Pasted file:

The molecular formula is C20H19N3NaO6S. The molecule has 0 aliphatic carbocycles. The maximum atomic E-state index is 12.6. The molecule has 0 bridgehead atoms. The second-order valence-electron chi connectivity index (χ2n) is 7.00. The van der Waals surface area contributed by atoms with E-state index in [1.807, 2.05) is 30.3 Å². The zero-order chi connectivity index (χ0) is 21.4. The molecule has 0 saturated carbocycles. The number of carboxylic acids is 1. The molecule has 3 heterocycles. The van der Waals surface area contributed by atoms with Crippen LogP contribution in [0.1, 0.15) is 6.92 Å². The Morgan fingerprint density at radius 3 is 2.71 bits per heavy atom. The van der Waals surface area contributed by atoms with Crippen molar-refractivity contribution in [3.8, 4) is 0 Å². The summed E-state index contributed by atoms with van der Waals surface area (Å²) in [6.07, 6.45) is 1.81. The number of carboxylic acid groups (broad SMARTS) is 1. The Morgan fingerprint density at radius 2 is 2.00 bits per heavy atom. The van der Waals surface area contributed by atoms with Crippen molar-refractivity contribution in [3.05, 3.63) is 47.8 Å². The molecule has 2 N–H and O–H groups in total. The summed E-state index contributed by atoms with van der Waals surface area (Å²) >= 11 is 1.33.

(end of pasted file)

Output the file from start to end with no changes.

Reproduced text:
The molecular formula is C20H19N3NaO6S. The molecule has 0 aliphatic carbocycles. The maximum atomic E-state index is 12.6. The molecule has 0 bridgehead atoms. The second-order valence-electron chi connectivity index (χ2n) is 7.00. The van der Waals surface area contributed by atoms with E-state index in [1.807, 2.05) is 30.3 Å². The zero-order chi connectivity index (χ0) is 21.4. The molecule has 0 saturated carbocycles. The number of carboxylic acids is 1. The molecule has 3 heterocycles. The van der Waals surface area contributed by atoms with Crippen LogP contribution in [0.1, 0.15) is 6.92 Å². The Morgan fingerprint density at radius 3 is 2.71 bits per heavy atom. The van der Waals surface area contributed by atoms with Crippen molar-refractivity contribution in [3.8, 4) is 0 Å². The summed E-state index contributed by atoms with van der Waals surface area (Å²) in [6.07, 6.45) is 1.81. The number of carboxylic acid groups (broad SMARTS) is 1. The Morgan fingerprint density at radius 2 is 2.00 bits per heavy atom. The van der Waals surface area contributed by atoms with Crippen molar-refractivity contribution in [3.05, 3.63) is 47.8 Å². The molecule has 2 N–H and O–H groups in total. The summed E-state index contributed by atoms with van der Waals surface area (Å²) >= 11 is 1.33.